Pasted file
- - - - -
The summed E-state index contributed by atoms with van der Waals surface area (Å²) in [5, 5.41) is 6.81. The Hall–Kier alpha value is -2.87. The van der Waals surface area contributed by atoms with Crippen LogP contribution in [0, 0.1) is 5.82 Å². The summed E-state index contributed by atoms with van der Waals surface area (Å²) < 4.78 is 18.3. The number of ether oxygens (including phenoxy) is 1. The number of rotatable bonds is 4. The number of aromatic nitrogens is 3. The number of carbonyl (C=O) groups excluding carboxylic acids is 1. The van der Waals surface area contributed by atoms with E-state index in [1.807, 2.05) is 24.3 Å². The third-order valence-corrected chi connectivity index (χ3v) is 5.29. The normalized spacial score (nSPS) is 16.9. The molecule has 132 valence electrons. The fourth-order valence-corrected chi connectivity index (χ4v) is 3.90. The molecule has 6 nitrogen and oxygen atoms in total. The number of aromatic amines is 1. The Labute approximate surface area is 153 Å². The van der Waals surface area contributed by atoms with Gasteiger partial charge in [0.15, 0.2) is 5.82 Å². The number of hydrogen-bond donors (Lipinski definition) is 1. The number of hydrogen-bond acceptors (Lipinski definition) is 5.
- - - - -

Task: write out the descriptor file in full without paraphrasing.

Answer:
The summed E-state index contributed by atoms with van der Waals surface area (Å²) in [5, 5.41) is 6.81. The Hall–Kier alpha value is -2.87. The van der Waals surface area contributed by atoms with Crippen LogP contribution in [0, 0.1) is 5.82 Å². The summed E-state index contributed by atoms with van der Waals surface area (Å²) < 4.78 is 18.3. The number of ether oxygens (including phenoxy) is 1. The number of rotatable bonds is 4. The number of aromatic nitrogens is 3. The number of carbonyl (C=O) groups excluding carboxylic acids is 1. The van der Waals surface area contributed by atoms with E-state index in [1.807, 2.05) is 24.3 Å². The third-order valence-corrected chi connectivity index (χ3v) is 5.29. The normalized spacial score (nSPS) is 16.9. The molecule has 132 valence electrons. The fourth-order valence-corrected chi connectivity index (χ4v) is 3.90. The molecule has 6 nitrogen and oxygen atoms in total. The number of aromatic amines is 1. The Labute approximate surface area is 153 Å². The van der Waals surface area contributed by atoms with Gasteiger partial charge in [0.15, 0.2) is 5.82 Å². The number of hydrogen-bond donors (Lipinski definition) is 1. The number of hydrogen-bond acceptors (Lipinski definition) is 5.